Getting To Know Your NOAA Weather Alert Radio

Annemarie DonkinBy Annemarie Donkin      September 30, 2022

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Getting To Know Your NOAA Weather Alert Radio
Photo By Annemarie Donkin
The Los Angeles County Office of Emergency Management (OEM) and Los Angeles County Fire Department (LACoFD) are continuing to distribute free National Oceanic and Atmospheric Administration (NOAA) weather radios to L.A. County residents living in “Very High Fire Severity Zones.” The radios are designed to literally “wake you up” in the middle of the night with alerts from fire to earthquakes in areas where communications can be a challenge due to little or no cell coverage and/or power outages. Locally, the radios are earmarked for residents of the Santa Monica Mountains region. This includes the Cities of Agoura Hills, Calabasas, Hidden Hills, Malibu and Westlake Village—plus Topanga Canyon, Sunset Mesa, Monte Nido, Seminole Springs, Malibou Lake and all other unincorporated communities within the County. Additionally, through a grant from Southern California Edison, several hundred radios were designated for the Canyon SAGES. “As of Sept. 22, L.A. County has distributed about 2,000 NOAA Weather Alert Radios throughout the entire Santa Monica Mountains region, and approximately 600 of those were to residents of Topanga Canyon,” wrote Megan Currier, Community Services Liaison, Los Angeles County Fire Department, Division 7. “However, we are not done handing the radios out. We will be scheduling more distribution events within the next couple of months, and I will be sending out an email to everyone who has registered for a radio but not yet picked it up. There are about 450 Topanga residents who have registered and not picked up their radio.” The distribution events will also be posted on the registration link at: https://bit.ly/LACORadio7. Plug and Play: Your NOAA radio is already pre-programmed for all L.A. County weather, fire and earthquake alerts that could result in imminent danger. All you have to do is install the three AAA batteries (included), set the time. and plug it in. For more information, go to the recorded online training at ready.lacounty.gov/emergency-notifications. “One purpose of the weather radio program is to send out warnings and alerts using as many modes as possible,” said Jeanne O’Donnell, CEO of the Los Angeles County Office of Emergency Management (OEM).
Free NOAA weather radios continue to be distributed to L.A. County residents living in “Very High Fire Severity Zones.”
“We have other alerts that rely on cellphone reception and the internet; this system uses radio frequencies. Having a weather radio in your home is like a personal alarm; it is one more way to receive urgent messages. Since the radios use batteries as a backup, you will still get alerts when there’s no power. `ning systems. Anyone can purchase a weather radio; they are widely available and used throughout the U.S.”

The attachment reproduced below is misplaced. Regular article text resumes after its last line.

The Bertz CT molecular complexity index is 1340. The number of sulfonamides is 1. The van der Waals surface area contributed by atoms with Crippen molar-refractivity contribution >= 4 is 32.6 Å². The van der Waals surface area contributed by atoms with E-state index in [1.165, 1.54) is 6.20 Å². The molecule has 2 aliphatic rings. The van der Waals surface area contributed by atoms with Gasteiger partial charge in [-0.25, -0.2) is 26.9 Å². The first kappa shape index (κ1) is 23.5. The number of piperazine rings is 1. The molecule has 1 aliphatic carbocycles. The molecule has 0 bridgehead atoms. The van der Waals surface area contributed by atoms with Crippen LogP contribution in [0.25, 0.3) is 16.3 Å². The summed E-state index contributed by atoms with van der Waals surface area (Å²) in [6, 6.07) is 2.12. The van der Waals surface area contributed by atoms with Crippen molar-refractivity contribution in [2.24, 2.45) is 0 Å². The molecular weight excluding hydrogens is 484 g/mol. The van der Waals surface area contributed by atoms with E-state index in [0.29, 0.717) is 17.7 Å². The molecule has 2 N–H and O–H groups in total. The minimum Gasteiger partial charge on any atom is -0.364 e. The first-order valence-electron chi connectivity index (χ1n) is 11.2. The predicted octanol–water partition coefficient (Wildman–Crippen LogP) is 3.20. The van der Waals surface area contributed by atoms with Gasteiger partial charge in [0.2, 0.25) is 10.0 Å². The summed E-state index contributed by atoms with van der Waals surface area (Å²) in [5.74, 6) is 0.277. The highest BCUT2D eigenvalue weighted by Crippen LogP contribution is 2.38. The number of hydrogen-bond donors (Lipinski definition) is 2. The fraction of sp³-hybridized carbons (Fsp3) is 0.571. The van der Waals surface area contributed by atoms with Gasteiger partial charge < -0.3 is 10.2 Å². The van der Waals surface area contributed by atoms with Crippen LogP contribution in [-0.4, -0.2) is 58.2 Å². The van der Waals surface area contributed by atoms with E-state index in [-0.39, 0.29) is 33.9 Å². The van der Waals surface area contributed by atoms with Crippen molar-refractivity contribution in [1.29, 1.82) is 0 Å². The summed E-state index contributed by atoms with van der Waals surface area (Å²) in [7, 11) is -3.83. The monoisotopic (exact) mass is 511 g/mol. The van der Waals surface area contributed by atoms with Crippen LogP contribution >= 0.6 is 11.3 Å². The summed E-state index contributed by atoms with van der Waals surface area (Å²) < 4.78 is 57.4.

Topanga’s Role: James Grasso of TCEP and Co-chair of the Topanga Emergency Management Task Force, and Bryce Anderson of TCEP played major roles in pushing for the radio program in answer to the perpetual question, how to alert people in Topanga and the Santa Monica Mountains in emergencies.
Ultimately, the NOAA weather radio was the answer, because of the possibility of a Public Service Power Shutoff (PSPS) where utilities may temporarily turn off power to specific areas to reduce the risk of fires caused by electric infrastructure.
“The County finally saw this was low-hanging fruit,” Grasso said after he had conducted research on what model radio would work best to alert people. “We pushed and pushed and were able to get some federal monies to make this happen, and came up with the idea that is ultimately a relatively easy solution to a difficult problem.”
Grasso acknowledged that the alerts are not just for communities such as Topanga, but for L.A. County as a whole, which means you’ll also receive alerts that do not pertain to our area.
“Nevertheless,” he said, “that might not be a bad thing. What I would say is to ignore the out-of-area alerts but stay aware that we are in fire season and use it as an early warning system.”
Topangans Bill Naylor and Jane Terjung helped program about 100 of the radios and acknowledge the role others played in the distribution.
“The free Alert Radios were from an L.A. County grant and a separate SCE Grant to Canyon SAGES,” wrote Terjung. “Megan Currier, our helpful Fire Department Community Liaison, worked tirelessly to help distribute all over L.A. County and was flexible about allowing neighbors to pick up for each other.
Susan Clark of Topanga Animal Rescue home-delivered about 50 to our vulnerable residents (aided by Velvet Marshall and her husband, Chris Chavez).”
Naylor and Terjung now have a new webpage full of Alert Radio information, plus the entire “How Two Get Alerted” topic in detail: janeterjung.org/GetAlerted.
Also refer to the sidebar to this article: “NOAA Alert Radio Quick Start Guide.”
About the Office of Emergency Management: Regarding Topanga and the aftermath of fires and disasters, the OEM has the responsibility of comprehensively planning for, responding to, and recovering from large-scale emergencies and disasters that impact Los Angeles County.
OEM’s work is accomplished in partnership and collaboration with first-response agencies, as well as non-profit, private sector, and government partners.

Los Angeles County has established various disaster preparedness programs to assist individuals and businesses to prepare for emergencies. For more information: lacounty.gov/emergency.
Annemarie Donkin
      September 30, 2022

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